The World

Iraq’s Maliki Thinks He Can Ignore the Country’s Constitution. After All, He’s Done It Before.

A Detroit-area Iraqi casts her vote for elections being held in Iraq on April 28, 2014 in Dearborn, Michigan. Approximately 9,000 candidates are running for 328 seats in the Iraqi parliament.

Photo by Bill Pugliano/Getty Images

A devastating, destabilizing coup in Iraq thankfully appears less likely now that Prime Minister Nouri Kamal al-Maliki has called on the nation’s military to move to the sidelines of the political fight over who will govern the nation. On Tuesday, Maliki’s office publicly instructed the nation’s military to “leave this issue to the people, politicians, and justice.” This order came only a day after the prime minister deployed troops in the Green Zone in a not-so-subtle show of force.

Maliki’s newly moderate tone came as a welcome relief to an international community that is focused on the bloody assaults being waged in the north by the Islamic State of Iraq and Syria. Still, it’s no sure thing that the prime minister will step down gracefully. Maliki has made no such retreat from his planned legal challenge to his ouster from power. At the heart of that challenge, the New York Times explains, is Maliki’s contention that the Iraqi president was legally obligated to give him first crack at forming a new government following April’s elections. Instead, President Fouad Massoum snubbed Maliki in favor of Haider al-Abadi, prompting Maliki’s defiant stand this week and sparking the current constitutional fight.

The issue of who’s in the right is a complicated one, all the more so given the Iraqi constitution’s often vague and muddled wording. The letter of the law calls for the president to nominate a prime minister from “the largest Council of Representatives bloc.” In this case, that would be the State of Law coalition, which both Maliki and Abadi belong to. According to Reidar Visser, a historian and expert on Iraqi politics, there may once have been a case that Maliki deserved the chance to form a government. But such an argument quickly fell apart over the past 48 hours as the State of Law coalition split its support between the current prime minister and the man nominated to replace him. “Maliki’s promise to bring the case before the Iraqi federal supreme court will [now] be of academic interest only,” Visser has concluded.

Academic or not, Maliki’s legal challenge is only the latest fracas over the Iraqi constitution. Leaders from the country’s many factions cobbled together the document to meet a 2005 deadline. Even at the time, many experts thought the less-than-polished work would cause headaches down the road, with independent analysts tossing around phrases like “highly deficient” and “carry[ing] the seeds of future discord.” While such criticism was no doubt warranted, when it comes to Maliki and his belief that he should—and will—remain in power for a third term (if not longer), perhaps the more important factor is historical, not legal.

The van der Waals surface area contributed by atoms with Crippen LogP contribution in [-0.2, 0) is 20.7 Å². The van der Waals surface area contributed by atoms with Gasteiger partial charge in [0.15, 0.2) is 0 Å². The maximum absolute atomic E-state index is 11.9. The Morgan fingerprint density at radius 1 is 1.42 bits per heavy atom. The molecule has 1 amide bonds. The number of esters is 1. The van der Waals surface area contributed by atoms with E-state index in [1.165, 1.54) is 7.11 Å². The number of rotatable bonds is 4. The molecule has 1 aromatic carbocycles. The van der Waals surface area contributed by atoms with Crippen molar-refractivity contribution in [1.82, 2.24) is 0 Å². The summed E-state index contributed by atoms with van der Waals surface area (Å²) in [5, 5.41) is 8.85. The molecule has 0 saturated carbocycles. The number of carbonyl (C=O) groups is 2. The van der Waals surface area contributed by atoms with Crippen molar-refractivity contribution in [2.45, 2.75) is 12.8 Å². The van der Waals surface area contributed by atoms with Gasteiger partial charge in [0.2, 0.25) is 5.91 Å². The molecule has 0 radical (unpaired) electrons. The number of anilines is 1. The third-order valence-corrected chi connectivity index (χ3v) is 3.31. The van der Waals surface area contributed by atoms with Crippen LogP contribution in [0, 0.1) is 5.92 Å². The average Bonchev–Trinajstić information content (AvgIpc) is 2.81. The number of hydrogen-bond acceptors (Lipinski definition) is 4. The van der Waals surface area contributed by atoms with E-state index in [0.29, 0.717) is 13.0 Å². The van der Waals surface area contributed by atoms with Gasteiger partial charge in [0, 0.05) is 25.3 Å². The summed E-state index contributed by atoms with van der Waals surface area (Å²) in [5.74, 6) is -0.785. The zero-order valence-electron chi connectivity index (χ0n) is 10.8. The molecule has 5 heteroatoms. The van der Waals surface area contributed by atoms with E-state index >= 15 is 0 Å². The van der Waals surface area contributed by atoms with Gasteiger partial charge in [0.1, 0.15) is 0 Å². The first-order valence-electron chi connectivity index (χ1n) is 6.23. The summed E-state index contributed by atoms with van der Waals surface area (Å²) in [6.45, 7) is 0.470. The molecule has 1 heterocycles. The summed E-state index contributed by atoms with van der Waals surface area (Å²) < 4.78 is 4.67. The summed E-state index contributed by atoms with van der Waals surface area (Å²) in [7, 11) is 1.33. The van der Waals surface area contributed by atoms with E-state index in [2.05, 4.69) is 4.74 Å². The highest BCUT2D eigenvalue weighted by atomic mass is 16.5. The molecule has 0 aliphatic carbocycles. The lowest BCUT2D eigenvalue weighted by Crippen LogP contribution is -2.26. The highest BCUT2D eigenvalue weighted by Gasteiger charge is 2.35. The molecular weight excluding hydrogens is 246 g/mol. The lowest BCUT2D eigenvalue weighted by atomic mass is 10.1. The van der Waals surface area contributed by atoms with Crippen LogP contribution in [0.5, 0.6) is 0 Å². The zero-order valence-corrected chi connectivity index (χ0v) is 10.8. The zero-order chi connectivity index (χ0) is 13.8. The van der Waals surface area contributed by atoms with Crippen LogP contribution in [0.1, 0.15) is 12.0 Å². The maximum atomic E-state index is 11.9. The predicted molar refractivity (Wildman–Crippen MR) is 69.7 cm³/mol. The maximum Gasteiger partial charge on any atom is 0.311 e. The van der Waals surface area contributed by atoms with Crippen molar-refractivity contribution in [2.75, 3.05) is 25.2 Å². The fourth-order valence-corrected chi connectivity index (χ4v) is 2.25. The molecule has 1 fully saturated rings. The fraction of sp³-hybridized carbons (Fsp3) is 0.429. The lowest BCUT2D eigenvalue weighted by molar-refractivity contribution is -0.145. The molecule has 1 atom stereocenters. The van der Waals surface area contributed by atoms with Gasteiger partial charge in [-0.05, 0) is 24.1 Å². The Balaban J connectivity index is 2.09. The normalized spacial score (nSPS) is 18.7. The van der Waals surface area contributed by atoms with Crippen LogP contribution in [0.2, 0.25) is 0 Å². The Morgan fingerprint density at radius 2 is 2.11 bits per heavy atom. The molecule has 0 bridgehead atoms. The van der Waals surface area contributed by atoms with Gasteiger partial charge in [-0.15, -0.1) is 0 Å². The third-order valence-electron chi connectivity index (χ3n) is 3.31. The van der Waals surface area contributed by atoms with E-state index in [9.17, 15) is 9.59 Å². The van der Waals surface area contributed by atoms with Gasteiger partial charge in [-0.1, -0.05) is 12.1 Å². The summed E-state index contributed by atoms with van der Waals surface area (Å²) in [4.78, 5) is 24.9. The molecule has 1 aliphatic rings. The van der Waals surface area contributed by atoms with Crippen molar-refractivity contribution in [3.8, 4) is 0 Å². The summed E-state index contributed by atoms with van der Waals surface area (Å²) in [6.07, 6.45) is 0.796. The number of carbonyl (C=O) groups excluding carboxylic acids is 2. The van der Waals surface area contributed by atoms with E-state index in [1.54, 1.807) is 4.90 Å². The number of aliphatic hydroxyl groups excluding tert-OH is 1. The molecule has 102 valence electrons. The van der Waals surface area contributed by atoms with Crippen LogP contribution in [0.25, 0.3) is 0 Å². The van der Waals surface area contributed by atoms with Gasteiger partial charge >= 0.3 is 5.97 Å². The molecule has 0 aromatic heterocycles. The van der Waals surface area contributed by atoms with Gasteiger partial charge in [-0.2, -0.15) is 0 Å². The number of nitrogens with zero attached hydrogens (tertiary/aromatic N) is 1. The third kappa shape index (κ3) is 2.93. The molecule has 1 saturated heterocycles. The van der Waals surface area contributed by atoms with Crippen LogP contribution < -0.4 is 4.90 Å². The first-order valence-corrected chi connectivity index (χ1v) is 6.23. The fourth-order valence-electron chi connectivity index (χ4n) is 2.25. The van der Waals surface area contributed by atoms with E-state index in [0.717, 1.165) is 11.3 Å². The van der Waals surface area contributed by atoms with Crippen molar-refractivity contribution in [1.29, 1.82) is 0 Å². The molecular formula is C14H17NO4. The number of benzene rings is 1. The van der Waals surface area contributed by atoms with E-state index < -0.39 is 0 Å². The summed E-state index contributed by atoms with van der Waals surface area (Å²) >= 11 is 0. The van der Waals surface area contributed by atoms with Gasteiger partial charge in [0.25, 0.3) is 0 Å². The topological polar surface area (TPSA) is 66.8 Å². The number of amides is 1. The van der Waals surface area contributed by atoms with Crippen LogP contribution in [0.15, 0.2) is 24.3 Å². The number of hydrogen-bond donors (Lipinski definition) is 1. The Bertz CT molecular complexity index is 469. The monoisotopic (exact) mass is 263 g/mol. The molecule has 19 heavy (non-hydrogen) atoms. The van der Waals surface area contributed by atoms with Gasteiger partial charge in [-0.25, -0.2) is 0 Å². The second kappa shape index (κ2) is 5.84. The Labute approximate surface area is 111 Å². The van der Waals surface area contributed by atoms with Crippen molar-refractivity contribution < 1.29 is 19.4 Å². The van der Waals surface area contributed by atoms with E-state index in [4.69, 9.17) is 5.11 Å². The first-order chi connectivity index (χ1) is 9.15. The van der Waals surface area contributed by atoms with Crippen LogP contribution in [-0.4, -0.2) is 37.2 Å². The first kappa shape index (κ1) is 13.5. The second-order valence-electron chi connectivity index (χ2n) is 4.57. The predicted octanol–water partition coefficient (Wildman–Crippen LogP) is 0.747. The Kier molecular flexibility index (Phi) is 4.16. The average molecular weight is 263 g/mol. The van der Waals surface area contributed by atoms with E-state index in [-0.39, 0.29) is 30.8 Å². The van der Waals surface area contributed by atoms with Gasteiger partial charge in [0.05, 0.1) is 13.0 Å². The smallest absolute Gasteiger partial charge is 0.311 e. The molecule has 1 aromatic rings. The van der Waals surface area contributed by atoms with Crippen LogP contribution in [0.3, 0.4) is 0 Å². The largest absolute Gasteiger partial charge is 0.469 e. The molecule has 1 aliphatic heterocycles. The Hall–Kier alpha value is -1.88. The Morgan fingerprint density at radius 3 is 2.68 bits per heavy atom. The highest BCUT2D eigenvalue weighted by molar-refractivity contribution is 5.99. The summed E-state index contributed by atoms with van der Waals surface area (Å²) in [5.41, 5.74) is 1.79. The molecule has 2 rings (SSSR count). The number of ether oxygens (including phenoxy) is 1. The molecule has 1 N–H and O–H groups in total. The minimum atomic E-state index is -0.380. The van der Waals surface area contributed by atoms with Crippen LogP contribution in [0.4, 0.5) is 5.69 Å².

The last time Iraqi elections were inconclusive was in 2010. That year, Iraqi voters offered a rebuke to Maliki by giving a plurality of seats to the party of his main rival, Ayad Allawi, a more secular Shiite who had served as interim prime minister during the postwar transition. While Allawi’s party’s two-seat victory should have given him the first chance to form a government, that prize ultimately went to Maliki. Here’s The New Yorker’s Dexter Filkins with the unconstitutional play-by-play:

[D]espite the gratifying election results, American officials said, the Obama Administration concluded that backing Allawi would be too difficult if he was opposed by Shiites and by their supporters in Iran. “There was no way that the Shia were not going to provide the next Prime Minister,” James Jeffrey, the American Ambassador at the time, told me. “Iraq will not work if they don’t. Allawi was a goner.”

Shortly after the elections, an Iraqi judge, under pressure from the Prime Minister, awarded Maliki the first chance to form a government. The ruling directly contradicted the Iraqi constitution, but American officials did not contest it. “The intent of the constitution was clear, and we had the notes of the people who drafted it,” Sky, the civilian adviser, said. “The Americans had already weighed in for Maliki.”

As the Times notes, U.S. officials have denied supporting Maliki, “saying his rival simply could not forge a coalition.” Still, it’s hard not to think that the United States’ actions (or inactions) gave him the impression that the prime minister position was his for as long as he wanted, constitution be damned.

Four years later, Maliki finds himself in a similar position, striking the same posture. The difference this time is that without the might of the military—and without the support of Iran and the United States—he may well lose out to the rule of law.